Constitutional expert: No confidence motion unlikely

Lim Guan Eng denied that two PH parties were seeking to table a motion of no confidence against Mahathir, though his own father, Lim Kit Siang, is said to be involved in a conspiracy with Muhyiddin Yassin to oust the Prime Minister. Source (pic): The Edge Markets

Despite talk of a no-confidence vote being planned against Tun Dr Mahathir Mohamad from inside Pakatan Harapan, it will be very tough to get enough MPs to pull off such a move, says a constitutional law expert and several political analysts. 

Apart from the ruling Pakatan, which has 125 seats, other coalitions include Barisan Nasional (40), Gabungan Parti Sarawak (19) and Gabungan Bersatu Sabah (three). 

Sabah has two Pakatan-friendly parties, namely Parti Warisan Sabah, which has nine MPs, and Upko, which has one. 


PETALING JAYA:Despite talk of a no-confidence vote being planned against Tun Dr Mahathir Mohamad from inside Pakatan Harapan, it will be very tough to get enough MPs to pull off such a move, says a constitutional law expert and several political analysts.

Unlike Parliamentary Bills, which can be passed with only a simple majority of the MPs present in the Dewan Rakyat at the time of voting, a motion of no confidence against the Prime Minister will require an absolute majority, that is, support from at least 112 MPs in the 222-seat Dewan Rakyat.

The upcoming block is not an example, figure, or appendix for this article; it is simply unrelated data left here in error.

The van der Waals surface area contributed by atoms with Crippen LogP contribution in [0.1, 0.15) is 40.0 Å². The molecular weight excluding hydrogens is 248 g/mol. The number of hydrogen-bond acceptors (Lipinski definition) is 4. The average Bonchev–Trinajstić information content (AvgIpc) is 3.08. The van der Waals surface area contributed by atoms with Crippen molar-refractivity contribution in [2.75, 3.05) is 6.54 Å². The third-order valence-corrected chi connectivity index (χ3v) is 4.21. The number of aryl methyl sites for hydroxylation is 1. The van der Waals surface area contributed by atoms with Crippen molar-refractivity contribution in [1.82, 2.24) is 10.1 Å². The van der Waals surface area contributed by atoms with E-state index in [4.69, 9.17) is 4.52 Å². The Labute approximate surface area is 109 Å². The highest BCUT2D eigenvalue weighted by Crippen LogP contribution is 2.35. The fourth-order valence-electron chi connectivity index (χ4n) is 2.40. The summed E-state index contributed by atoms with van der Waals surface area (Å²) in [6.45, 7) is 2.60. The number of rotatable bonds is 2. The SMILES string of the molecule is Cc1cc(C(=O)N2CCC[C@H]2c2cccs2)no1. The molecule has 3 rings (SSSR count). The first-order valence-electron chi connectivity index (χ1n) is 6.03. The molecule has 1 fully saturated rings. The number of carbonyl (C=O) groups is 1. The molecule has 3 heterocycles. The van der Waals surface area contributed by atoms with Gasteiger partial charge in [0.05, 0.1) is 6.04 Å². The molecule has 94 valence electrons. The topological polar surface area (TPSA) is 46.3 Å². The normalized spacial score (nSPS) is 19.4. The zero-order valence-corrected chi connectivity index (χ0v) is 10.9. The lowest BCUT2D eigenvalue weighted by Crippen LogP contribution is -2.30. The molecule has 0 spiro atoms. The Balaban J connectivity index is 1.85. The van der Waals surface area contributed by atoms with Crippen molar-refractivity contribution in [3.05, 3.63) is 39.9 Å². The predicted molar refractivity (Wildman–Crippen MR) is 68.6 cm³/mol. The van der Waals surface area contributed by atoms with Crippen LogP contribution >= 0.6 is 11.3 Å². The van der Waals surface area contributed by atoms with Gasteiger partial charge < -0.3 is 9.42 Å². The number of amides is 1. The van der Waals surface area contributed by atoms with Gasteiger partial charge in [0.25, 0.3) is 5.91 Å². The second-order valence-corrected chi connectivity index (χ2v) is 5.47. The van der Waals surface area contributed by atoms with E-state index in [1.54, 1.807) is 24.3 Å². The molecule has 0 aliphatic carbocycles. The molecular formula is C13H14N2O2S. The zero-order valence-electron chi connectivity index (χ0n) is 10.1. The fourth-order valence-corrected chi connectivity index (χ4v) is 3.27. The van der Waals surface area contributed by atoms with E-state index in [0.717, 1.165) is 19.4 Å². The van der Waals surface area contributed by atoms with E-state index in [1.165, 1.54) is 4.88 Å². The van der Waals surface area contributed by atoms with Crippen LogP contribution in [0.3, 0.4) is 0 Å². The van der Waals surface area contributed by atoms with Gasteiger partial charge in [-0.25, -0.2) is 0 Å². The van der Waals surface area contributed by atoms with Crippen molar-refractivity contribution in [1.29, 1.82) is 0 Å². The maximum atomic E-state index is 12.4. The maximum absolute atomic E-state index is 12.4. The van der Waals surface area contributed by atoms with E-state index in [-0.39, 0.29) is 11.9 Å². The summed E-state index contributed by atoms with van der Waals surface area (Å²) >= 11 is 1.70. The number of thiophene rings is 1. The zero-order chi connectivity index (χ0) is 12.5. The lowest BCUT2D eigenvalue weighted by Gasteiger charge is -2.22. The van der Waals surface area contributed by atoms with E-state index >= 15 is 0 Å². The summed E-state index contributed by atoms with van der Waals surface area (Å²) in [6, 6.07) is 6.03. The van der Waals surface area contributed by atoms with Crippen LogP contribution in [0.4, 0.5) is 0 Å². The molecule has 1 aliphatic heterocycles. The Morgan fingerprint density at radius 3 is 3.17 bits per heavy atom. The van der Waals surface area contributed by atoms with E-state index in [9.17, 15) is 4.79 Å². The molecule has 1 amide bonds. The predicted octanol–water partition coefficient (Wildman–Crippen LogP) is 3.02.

In addition, with the MPs organised into many coalitions and blocs, anyone who wants to push through a no-confidence vote will have to cut a lot of deals and make many promises in order to get the numbers needed.


Constitutional expert Assoc Prof Dr Shamrahayu A. Aziz said there is no specific provision covering a motion of no confidence against the Prime Minister but the Federal Constitution allows for the situation to arise in Parliament.

She said Article 43(4) of the Constitution states that unless the House is dissolved, the Prime Minister as well as his Cabinet have to resign if the Prime Minister no longer commands the confidence of the majority within the Dewan Rakyat.

“The Constitution is silent on the definition of what constitutes a majority in Dewan.

“But as a matter of practice and from a previous court decision, the majority means an absolute majority – that is, the majority of all members of the Dewan Rakyat (a minimum of 112),” she said.

Universiti Malaya political analyst Dr Muhammad Asri Mohd Ali said it will be tough for anyone to get the minimum 112 votes.

“It’s not easy because we have various coalitions and parties and the MPs are from various regions, namely the Peninsula, Sabah and Sarawak.

“Everyone you approach for support will make demands and seek guarantees in exchange for support,” said Muhammad Asri.

Apart from the ruling Pakatan, which has 125 seats, other coalitions include Barisan Nasional (40), Gabungan Parti Sarawak (19) and Gabungan Bersatu Sabah (three).

Sabah has two Pakatan-friendly parties, namely Parti Warisan Sabah, which has nine MPs, and Upko, which has one.

There are seven independent MPs in the Dewan Rakyat.

Source:

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